Arts In Sudan

FROM ANCIENT TIMES, THE NILE VALLEY HAS BEEN A CONVERGENCE POINT OF EUROPE, ARABIA, AND AFRICA AND THE tradition continues, particularly in Sudan’s arts. Dietrich Wildung of Berlin’s Agyptisches Museum notes the “coexistence of Meroitic (Kushite), Egyptian, and Hellenistic elements of artistic expression” found in the upper Nile Valley’s ancient architecture and sculpture. One still hears European instruments, such as
accordion and violin, played to the beats of African percussion instruments behind Arabic lyrics. In painting, however, the arabesque designs common to Arabian art take a backseat to portraits and images of animals central to the African tradition.

Ancient Nile Valley civilization images regularly feature in the art of contemporary Sudanese. The regal bird,
notably, is found in the virile works of Rashid Diab, Muhammad Hussein Bahnas, and Shangal. European techniques are incorporated in use of materials and some of Sudan’s leading artists, prominent among them the late Dr. Hamid Al Kawad and Dr. Rashid Diab, were educated in European art faculties and chose European artists as wives. In Gamaan’s works, there are found obvious similarities with Picasso, whose cubism style was substantially influenced by African art. Rashid Diab’s overriding influence appears to be the ancient art of the Nile Valley, though he
displays the dexterity of a cosmopolitan virtuoso.

In architecture, Khartoum and Kano are sister cities, though the former being the national capital is more developed; both in their traditional mud structures, still prominent in number, feature influences of ancient Arabia that have been seen in Bilad al Sudan for not less than a thousand years. Both cities occasionally borrow modern architectural motifs from Riyadh and Jeddah; however, houses in Khartoum’s upper class residential neighborhoods
feature liberal glass content, which is  typical of North America and Europe. Rashid Diab’s Dara Gallery has the flavour of Andulusa, where Islamia of the Maghrib and Iberia converged, giving birth to an exotic civilization.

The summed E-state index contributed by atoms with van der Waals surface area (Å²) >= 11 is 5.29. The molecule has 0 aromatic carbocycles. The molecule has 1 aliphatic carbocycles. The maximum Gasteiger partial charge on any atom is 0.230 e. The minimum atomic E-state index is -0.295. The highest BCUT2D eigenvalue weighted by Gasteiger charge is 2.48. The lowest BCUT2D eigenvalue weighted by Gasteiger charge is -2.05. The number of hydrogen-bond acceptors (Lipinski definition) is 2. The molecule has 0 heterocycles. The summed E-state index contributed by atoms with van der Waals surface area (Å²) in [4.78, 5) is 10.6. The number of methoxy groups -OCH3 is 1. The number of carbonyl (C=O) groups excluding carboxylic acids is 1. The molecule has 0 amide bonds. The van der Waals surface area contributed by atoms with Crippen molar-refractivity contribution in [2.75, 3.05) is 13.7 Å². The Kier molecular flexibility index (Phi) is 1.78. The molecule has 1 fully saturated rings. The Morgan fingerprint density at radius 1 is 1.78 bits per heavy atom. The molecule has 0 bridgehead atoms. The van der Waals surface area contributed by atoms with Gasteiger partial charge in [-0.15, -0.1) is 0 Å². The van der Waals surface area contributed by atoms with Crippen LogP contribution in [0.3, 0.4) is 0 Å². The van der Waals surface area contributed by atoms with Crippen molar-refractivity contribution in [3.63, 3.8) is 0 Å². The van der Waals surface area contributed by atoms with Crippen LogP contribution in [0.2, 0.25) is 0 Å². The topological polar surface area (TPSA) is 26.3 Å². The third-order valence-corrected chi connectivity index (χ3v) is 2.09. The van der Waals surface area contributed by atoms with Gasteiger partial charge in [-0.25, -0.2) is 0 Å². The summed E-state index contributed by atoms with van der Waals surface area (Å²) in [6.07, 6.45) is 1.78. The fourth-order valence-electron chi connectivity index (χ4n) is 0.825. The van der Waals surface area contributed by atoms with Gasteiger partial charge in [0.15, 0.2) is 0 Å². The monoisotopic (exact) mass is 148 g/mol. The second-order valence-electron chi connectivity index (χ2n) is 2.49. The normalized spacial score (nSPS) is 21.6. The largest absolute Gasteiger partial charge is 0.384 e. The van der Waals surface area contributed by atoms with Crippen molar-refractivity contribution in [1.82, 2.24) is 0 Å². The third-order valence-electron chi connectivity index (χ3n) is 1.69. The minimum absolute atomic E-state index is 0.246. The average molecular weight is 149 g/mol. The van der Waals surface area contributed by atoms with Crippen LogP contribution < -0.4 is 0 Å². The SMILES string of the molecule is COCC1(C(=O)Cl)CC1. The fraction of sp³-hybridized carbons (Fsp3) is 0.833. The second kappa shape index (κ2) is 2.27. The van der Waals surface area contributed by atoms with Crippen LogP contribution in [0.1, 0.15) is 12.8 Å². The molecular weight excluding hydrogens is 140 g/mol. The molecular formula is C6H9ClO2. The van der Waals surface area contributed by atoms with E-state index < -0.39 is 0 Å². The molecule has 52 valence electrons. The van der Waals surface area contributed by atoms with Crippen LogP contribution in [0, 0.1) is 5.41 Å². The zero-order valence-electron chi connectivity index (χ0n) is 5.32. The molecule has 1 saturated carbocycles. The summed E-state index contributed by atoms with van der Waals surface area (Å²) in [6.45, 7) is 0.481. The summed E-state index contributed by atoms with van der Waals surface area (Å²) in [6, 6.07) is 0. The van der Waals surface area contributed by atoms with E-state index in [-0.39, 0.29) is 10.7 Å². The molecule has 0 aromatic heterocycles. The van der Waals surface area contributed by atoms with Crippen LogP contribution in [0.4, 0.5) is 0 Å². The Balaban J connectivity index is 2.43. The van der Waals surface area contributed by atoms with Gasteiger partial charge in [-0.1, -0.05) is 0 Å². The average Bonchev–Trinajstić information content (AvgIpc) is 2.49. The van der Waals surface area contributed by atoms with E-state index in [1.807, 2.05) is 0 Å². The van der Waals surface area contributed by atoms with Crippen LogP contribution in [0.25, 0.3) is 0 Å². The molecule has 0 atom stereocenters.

The significance of Sudan as a convergence point of Africa, Arabia, and Europe suggests that it is one of the world’s most important socio-cultural preserves. Moreover, its assimilation of modernization and Islamic orthodoxy makes Sudan a pacesetter in the Muslim world. Artistically, this holds out a unique cosmopolitan future, which will continue to reflect the actual character of Sudan, particularly the Northernmost regions, and invariably compel ideological compatibility from the political realm.

Isaam Abdel Hafiez’s colouring is delicious, frequently a fruit salad of mixed pastels, tasting to the eyes like  watermelon, guava, mango, banana, pineapple, oranges, grapes, grapefruit, and lime.

His forms represent enigmatic drama, the ever natural blend of the labouring human personality with the earth stage interactively crafted by God and man, the perennial student. Man as artist is the abstract enquirer, probing the significance of phenomena in all dimensions, creating aesthetic interpretations. It appears that, to Issam, the world is passionately tasty, despite all the unquenched thirst for liberty and bliss. The oasis is in the soul; not a mirage, but in depth of appreciation. Indeed, in God’s earth there is no dearth of beauty, if only one has the ingenuous sense of things to realize how fabulous is the cosmic labyrinth.

Thank God there are artists, and every true artist is in someway great. But then, there are the greatest, whose aesthetic brilliance flirts with the full moon, fluorescent in the indigo night…and who is to distinguish them? Maybe
the critic and the poets also intervene; the public at large decides whether to applaud, or buy, or not. Allah is the All Knower. Am I right to assert that the aesthetic purity of any work lies in its internal unity? But one must know how
to read the aesthetic pattern and tune in to all its dimensions. For the artist, it is as Shakespeare wrote for Hamlet: “To thine own-self be true and it shall follow as the night follows the day that thou cannot be false to any man.” That is to say, dear artist, tell it, craft it the way you see, hear, feel, digest, and leave the chips falling where they may.